At The Law Offices of Martin Hart, we understand how to defend against grand larceny of a motor vehicle or a firearm. The defenses are essentially the same as for other forms of larceny, though the stakes are higher.

Other Nevada Theft Crimes

There are many other theft crimes you could be charged with in Nevada, and we cannot possibly list them all and explore them all in detail here. But here are some of the other major categories:

  • Possession of stolen property, NRS 200.275. This involves your knowing that the property was stolen or a situation where you should have known.
  • Possession of lost property, NRS 205.0832d. This involves not making reasonable efforts to find the owner and restore the property to him/her, but simply keeping it.
  • Possession of a stolen vehicle, NRS 200.273. This statute mainly applies to those who knowingly buy a stolen car. It can also apply if you buy a care without a title or that should have raised your suspicions that it was stolen.
  • Bait purse theft, NRS 205.0832d. This statute also applies to the taking of purses or wallets left in malls or casinos as "bait" to catch would-be thieves. 
  • Embezzlement, NRS 205.300. When you take property for yourself or use it in a way that does not have the owner's best interests in mind, after he/she entrusted that property to your care, it is embezzlement. This can apply to a valet parking worker taking a car out for a "pleasure cruise" as much as to taking money entrusted to you.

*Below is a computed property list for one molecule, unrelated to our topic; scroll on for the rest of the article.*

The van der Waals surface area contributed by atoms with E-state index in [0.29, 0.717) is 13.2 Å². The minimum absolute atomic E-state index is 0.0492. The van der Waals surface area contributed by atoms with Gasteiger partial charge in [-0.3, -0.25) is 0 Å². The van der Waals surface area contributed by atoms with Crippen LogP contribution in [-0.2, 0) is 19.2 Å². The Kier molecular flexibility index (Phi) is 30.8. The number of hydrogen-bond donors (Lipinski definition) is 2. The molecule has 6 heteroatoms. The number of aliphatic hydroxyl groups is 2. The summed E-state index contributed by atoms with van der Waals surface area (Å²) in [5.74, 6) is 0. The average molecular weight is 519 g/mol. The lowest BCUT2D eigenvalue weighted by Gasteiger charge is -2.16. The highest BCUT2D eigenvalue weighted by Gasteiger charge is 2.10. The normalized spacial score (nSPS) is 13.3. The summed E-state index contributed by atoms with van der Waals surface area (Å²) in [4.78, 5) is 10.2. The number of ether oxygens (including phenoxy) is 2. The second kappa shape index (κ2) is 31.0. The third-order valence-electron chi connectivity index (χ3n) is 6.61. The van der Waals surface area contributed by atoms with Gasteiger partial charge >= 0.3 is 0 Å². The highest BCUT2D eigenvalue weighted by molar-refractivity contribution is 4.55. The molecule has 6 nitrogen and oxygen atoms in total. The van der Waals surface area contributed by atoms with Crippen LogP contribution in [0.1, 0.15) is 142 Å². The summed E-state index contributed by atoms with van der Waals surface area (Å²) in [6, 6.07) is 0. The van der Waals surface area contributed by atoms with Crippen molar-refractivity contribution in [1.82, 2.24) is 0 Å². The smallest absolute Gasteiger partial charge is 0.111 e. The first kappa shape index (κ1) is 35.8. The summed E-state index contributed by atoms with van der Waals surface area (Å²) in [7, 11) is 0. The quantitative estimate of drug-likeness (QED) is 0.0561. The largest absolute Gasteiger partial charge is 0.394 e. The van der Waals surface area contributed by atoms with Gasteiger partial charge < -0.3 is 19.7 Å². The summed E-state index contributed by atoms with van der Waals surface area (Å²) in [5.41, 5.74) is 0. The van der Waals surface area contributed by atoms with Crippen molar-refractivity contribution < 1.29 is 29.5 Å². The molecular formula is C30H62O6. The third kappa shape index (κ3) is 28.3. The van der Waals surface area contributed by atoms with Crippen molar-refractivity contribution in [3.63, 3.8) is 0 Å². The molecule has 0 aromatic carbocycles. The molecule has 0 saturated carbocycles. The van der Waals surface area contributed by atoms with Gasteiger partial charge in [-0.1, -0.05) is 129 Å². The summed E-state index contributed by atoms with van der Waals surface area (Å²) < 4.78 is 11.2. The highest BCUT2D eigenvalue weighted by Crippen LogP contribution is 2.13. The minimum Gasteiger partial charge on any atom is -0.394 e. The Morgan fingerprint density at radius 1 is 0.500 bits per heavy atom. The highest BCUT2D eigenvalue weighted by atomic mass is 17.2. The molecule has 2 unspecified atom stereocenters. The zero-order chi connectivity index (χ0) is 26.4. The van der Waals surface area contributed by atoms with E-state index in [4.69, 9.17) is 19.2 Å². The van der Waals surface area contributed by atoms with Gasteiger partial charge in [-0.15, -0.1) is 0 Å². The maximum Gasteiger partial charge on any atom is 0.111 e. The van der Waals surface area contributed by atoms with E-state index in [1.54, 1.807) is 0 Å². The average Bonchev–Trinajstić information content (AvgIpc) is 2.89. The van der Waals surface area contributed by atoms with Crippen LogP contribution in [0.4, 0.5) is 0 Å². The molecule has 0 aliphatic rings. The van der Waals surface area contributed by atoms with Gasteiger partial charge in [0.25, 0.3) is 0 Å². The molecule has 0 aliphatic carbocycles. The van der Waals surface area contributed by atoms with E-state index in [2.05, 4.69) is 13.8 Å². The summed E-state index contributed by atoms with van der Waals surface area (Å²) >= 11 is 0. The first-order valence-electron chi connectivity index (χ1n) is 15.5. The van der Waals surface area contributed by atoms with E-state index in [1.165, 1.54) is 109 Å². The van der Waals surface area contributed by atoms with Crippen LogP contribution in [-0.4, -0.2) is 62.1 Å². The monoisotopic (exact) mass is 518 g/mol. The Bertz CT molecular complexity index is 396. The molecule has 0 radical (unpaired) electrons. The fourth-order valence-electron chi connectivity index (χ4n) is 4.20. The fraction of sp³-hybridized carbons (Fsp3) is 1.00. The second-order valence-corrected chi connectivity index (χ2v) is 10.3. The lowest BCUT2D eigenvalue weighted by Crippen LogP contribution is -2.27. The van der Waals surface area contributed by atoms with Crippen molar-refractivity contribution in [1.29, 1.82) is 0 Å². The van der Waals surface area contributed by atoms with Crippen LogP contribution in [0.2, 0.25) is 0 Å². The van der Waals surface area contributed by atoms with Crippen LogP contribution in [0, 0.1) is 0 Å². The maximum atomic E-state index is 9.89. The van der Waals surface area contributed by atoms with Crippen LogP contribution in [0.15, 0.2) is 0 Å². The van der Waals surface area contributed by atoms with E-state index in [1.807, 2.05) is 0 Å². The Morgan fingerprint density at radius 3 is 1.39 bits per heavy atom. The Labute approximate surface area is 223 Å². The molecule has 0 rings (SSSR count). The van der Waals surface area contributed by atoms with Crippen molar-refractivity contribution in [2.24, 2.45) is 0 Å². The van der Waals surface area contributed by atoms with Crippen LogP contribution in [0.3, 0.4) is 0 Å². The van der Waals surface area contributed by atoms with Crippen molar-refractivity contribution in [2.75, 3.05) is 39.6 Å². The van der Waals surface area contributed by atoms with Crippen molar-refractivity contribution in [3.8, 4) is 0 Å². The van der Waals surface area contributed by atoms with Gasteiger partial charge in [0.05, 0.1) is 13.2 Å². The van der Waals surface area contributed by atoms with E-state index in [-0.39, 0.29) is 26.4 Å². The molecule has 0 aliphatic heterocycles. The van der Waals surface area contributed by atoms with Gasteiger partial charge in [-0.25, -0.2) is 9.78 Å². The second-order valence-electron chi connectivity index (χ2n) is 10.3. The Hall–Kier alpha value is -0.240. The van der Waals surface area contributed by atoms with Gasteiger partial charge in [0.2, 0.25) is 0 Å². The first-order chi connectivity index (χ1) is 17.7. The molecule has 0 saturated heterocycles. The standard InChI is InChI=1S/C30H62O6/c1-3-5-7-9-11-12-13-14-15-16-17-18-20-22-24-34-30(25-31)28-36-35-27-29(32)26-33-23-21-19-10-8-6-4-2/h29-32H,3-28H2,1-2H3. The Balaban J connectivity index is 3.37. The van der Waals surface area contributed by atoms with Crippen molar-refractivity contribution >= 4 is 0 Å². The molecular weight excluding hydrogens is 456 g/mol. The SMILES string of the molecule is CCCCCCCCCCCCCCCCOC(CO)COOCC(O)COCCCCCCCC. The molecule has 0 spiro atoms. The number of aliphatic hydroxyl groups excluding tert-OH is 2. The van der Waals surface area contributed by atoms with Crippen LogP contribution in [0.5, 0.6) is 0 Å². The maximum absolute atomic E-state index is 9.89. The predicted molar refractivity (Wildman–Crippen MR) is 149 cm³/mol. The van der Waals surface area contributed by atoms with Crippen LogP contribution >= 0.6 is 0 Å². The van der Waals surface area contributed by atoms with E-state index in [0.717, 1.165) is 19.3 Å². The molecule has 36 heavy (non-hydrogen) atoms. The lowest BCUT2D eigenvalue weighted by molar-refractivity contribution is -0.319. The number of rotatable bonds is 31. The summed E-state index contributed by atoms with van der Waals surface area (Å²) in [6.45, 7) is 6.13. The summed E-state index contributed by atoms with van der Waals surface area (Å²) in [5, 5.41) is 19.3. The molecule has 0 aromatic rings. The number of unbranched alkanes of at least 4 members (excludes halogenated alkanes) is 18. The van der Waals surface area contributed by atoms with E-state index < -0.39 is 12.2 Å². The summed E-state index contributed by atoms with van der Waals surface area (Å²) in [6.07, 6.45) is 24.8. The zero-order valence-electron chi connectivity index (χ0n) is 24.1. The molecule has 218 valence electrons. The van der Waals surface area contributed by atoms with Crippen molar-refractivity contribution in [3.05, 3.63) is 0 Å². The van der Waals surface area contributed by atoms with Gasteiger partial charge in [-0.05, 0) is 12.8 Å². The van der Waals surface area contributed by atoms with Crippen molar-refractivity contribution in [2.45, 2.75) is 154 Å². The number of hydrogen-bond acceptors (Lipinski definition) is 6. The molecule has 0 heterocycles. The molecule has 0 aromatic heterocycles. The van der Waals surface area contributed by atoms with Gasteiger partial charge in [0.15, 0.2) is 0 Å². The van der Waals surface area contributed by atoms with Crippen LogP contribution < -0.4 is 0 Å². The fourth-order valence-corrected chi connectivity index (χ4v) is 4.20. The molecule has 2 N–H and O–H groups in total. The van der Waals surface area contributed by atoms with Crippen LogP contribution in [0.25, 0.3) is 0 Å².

The full spectrum of Nevada theft crimes is indeed staggering, the definitions, potential sentencing elements, and defense strategies varying according to the type of property stolen, the value of the property stolen, and the means by which it was stolen.

At The Law Offices of Martin Hart, we have comprehensive knowledge of all aspects of Nevada theft crimes law. We also have hands on experience in successfully handling all types of theft crime defense cases. 

Don't try to "go it alone" or entrust your case to a lawyer inexperienced in this practice area. Your best chances of gaining a dismissal, acquittal, or at least a reduced charge or sentence are by using the services of an experienced theft crimes defense attorney.

Contact Us Today For Help

At The Law Offices of Martin Hart, we stand ready to come to your assistance at a moment's notice with top-tier theft crimes defense. Martin Hart has helped numerous other clients facing theft crime charges in Las Vegas and throughout Nevada to win a favorable outcome to their case. He understands how to build the best possible defense in each situation, and he will fight tenaciously in your best interests from day one.

For a free consultation on the details of your case, call Martin Hart 24/7/365 at 702-380-4278 or fill out the online contact form.